The online supplementary appendix 1 reports the timeline of different activities related to this improvement work from February 2006 to the end of the year in 2012.
Outcomes of the interventions
Between 2006 and 2012, 81% of our patients had four or more visits per year. The ANOM chart (figure 5) of annual rates of patients having four or more visits shows the first year of 2006 of 72% was significantly lower than the succeeding years. From 2007 through 2011, the improvement was sustained and, in 2012, 90% of the patients had four or more visits, which was our goal and was significantly better than the overall rate. Figure 6 is another ANOM of annual rates of patients with BMI/W-L less than the 50th centile seen by a dietician. In 2005, it was 68%, which was significantly lower than the succeeding years and significantly improved to 100% in 2009.
Figure 7 shows the X chart of percentage of patients having a greater than 25th centile BMI/W-L. In 2007, 80% of the patients had a BMI/W-L greater than 25th centile and in the third quarter of 2008 this increased to 82%.
After implementation of QI interventions, the percentage of patients attending four or more clinic visits significantly improved, and in 2012 we met our goal of 90% of patients attending four or more times a year. A systematic approach to scheduling processes, timely rescheduling of patients who missed appointments and monitoring of attendance resulted in a significant increase in the number of patients who met the CFF national recommendation of four or more visits per year. This improvement was sustained over a 7-year period and is the standard of practice at our centre. One of the factors that we believe helped make the QI work successful was the internal monitoring and tracking of patients’ clinic attendance, which is still continued in our clinic. Since the CFF Registry reports did not factor out patients who were not followed a full year (ie, diagnosed late in the year or who transferred care) and could not have attended four appointments, developing an internal outcome-specific database proved instrumental in achieving our goals. Additionally, other QI works led to an increase in the number of patients with 25th centile BMI/W-L or greater as well as the number of patients with BMI/W-L <50th seen by a dietitcan.12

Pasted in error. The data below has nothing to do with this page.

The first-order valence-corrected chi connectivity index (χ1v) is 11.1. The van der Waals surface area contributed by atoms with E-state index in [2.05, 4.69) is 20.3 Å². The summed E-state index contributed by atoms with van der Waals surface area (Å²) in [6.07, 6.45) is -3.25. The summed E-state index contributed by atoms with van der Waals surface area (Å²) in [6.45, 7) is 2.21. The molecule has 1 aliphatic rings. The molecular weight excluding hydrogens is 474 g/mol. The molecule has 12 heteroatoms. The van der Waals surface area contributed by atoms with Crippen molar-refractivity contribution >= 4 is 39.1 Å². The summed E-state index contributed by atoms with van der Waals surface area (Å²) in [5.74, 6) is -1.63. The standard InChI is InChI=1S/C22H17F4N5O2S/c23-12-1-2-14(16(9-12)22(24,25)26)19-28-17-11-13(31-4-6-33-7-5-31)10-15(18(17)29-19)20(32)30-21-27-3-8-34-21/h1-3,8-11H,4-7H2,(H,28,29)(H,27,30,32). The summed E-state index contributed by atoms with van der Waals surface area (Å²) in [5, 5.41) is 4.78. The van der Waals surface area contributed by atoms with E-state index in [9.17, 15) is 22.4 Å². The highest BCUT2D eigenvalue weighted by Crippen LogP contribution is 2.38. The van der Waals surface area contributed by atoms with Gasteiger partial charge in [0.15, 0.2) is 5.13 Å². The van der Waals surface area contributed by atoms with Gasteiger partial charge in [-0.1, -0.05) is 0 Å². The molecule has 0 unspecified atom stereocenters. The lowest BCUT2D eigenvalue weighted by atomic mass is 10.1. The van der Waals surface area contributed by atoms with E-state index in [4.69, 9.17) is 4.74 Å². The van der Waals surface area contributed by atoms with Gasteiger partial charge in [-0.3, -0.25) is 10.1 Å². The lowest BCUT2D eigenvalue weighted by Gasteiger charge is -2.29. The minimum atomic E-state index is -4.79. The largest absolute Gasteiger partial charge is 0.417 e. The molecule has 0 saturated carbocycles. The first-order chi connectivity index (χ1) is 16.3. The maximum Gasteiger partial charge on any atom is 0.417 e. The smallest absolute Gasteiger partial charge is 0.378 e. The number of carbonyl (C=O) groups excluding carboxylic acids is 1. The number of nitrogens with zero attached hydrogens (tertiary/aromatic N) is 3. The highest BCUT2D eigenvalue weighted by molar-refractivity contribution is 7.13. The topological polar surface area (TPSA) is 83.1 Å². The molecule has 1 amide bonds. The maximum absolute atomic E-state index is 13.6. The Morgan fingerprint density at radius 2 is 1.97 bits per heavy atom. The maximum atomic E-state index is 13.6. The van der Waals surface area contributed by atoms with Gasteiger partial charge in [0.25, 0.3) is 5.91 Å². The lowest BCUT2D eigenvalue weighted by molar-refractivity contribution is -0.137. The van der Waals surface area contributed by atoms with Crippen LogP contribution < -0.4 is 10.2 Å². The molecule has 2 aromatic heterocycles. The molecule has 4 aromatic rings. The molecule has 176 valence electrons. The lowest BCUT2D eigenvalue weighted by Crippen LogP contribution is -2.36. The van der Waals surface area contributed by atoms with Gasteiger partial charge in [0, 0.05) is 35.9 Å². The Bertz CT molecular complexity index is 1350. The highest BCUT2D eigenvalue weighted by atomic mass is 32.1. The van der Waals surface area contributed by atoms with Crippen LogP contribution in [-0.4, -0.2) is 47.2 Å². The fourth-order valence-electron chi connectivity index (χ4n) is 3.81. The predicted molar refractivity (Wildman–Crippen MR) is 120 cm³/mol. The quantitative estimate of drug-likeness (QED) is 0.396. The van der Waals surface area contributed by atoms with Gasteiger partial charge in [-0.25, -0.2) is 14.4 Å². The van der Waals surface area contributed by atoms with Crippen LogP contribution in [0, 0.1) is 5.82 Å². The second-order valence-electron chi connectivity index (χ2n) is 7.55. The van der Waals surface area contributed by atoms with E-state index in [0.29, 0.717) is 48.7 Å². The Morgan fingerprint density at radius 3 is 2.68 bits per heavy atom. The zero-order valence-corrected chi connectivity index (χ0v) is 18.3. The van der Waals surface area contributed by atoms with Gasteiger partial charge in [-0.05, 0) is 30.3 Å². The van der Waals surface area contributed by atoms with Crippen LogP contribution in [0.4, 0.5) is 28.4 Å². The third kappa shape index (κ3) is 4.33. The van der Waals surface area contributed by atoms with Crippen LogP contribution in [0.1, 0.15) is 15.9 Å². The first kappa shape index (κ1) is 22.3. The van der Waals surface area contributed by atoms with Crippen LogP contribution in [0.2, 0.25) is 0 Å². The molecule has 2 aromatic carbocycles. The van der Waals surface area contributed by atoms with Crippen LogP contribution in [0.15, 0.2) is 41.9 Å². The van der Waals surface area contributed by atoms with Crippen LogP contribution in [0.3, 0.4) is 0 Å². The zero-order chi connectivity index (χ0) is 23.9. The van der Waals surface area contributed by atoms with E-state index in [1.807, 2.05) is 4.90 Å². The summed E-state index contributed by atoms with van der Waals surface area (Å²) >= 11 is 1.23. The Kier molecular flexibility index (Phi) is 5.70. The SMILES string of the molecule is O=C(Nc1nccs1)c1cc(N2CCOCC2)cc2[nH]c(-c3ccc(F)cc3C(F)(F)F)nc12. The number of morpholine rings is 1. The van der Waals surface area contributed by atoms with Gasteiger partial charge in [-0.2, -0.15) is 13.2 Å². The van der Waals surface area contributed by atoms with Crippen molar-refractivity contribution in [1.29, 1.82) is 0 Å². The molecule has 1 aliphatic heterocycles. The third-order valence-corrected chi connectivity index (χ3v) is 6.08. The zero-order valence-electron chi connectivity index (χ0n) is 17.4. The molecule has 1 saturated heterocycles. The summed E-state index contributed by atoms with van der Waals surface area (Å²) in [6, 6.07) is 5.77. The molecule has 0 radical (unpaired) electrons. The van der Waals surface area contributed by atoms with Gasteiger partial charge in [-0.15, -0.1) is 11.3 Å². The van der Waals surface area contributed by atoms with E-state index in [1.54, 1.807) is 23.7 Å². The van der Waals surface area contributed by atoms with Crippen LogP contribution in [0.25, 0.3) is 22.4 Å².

Although there was a sustained improvement in the percentage of patients attending CF clinic four or more times per year, a marked improvement was noted in 2012. We speculate that the inclusion of the nurses in the notification of those patients that needed to be rescheduled was responsible for such an increment (see online supplementary appendix 1).